Every critical moment in history returns public space to center stage. The Covid-19 pandemic, for instance, with its distancing requirements, has generated interest in reassessing existing urban spaces and generated a trend toward the development of new types and forms of public spaces.
After Distancing: A New Index for Public Space explores the condition of contemporary publicness, with a focus on public space in urban settings. “Publicness” is increasingly being recognized as a central notion in contemporary debate, in conjunction with understanding of its critical importance for democratic life.
In this context, After Distancing seeks to contribute to a renewed understanding of publicness by revisiting and reworking the vocabulary used to discuss it. Crucially, it advances the argument that publicness cannot be dissociated from a series of acts of imagination – hence, also, the vocabulary and categories through which it is read.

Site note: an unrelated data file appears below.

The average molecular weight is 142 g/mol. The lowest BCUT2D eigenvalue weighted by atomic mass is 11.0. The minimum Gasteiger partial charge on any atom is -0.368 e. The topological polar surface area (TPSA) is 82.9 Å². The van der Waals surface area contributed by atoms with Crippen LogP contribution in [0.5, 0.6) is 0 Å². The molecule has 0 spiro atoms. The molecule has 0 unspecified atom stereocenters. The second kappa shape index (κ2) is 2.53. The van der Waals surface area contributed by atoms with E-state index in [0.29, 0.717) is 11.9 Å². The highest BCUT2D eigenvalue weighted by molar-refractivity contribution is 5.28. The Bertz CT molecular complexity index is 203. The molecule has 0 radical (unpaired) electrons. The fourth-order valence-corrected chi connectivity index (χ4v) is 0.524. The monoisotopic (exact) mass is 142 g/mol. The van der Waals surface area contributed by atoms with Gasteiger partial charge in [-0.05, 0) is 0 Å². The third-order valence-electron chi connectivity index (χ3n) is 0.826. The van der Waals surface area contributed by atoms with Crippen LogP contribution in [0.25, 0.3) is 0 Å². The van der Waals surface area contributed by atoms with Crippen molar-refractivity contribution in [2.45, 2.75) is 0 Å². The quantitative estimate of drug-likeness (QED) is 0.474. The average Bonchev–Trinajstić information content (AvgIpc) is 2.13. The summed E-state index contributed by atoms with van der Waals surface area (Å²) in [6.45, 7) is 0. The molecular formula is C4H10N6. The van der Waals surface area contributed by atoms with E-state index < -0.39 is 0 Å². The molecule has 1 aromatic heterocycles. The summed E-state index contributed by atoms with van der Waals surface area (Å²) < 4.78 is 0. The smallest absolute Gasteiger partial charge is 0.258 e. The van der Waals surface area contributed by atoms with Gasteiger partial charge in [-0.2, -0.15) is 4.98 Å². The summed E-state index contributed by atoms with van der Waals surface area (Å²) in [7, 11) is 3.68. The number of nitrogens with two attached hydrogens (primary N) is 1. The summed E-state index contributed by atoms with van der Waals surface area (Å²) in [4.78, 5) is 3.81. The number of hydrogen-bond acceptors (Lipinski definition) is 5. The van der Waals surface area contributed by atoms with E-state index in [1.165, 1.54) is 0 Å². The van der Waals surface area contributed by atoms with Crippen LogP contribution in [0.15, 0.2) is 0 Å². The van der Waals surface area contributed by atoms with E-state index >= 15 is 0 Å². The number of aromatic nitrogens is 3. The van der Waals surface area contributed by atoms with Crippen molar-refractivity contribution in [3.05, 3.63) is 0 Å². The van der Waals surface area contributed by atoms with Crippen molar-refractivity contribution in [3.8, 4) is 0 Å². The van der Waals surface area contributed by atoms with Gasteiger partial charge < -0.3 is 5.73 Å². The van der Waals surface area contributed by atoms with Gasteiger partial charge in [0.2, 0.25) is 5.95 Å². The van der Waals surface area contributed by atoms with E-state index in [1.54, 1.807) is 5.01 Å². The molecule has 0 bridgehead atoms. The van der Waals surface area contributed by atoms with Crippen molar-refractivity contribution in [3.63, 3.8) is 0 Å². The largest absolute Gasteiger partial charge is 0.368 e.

After Distancing is organized into three parts: Part I (“Another Fragment of Future History”) provides a theoretical introduction to the idea of public space and publicness; Part II (“Sensing and Imagining the Public Domain”) offers a new index of terms and ideas to capture publicness, including Affect, Alignments, Diagrams, Documenting, Elements, Flow, Making-statements, Remembering, Nature, Refuge, Sociability, and Syncing; Part III (“Random Walks in Public Space”) invites the reader to figure out what is occurring to publicness through the lens of nonlinear evolutionary dynamics, as a mean for envisioning the future of public spaces.
The outcome of a conversation across disciplines – namely, architecture and sociology – After Distancing retraces the historical evolution of publicness, so as to better imagine its contemporary challenges, recognizing that public space is inherently messy, conflicted, and varying.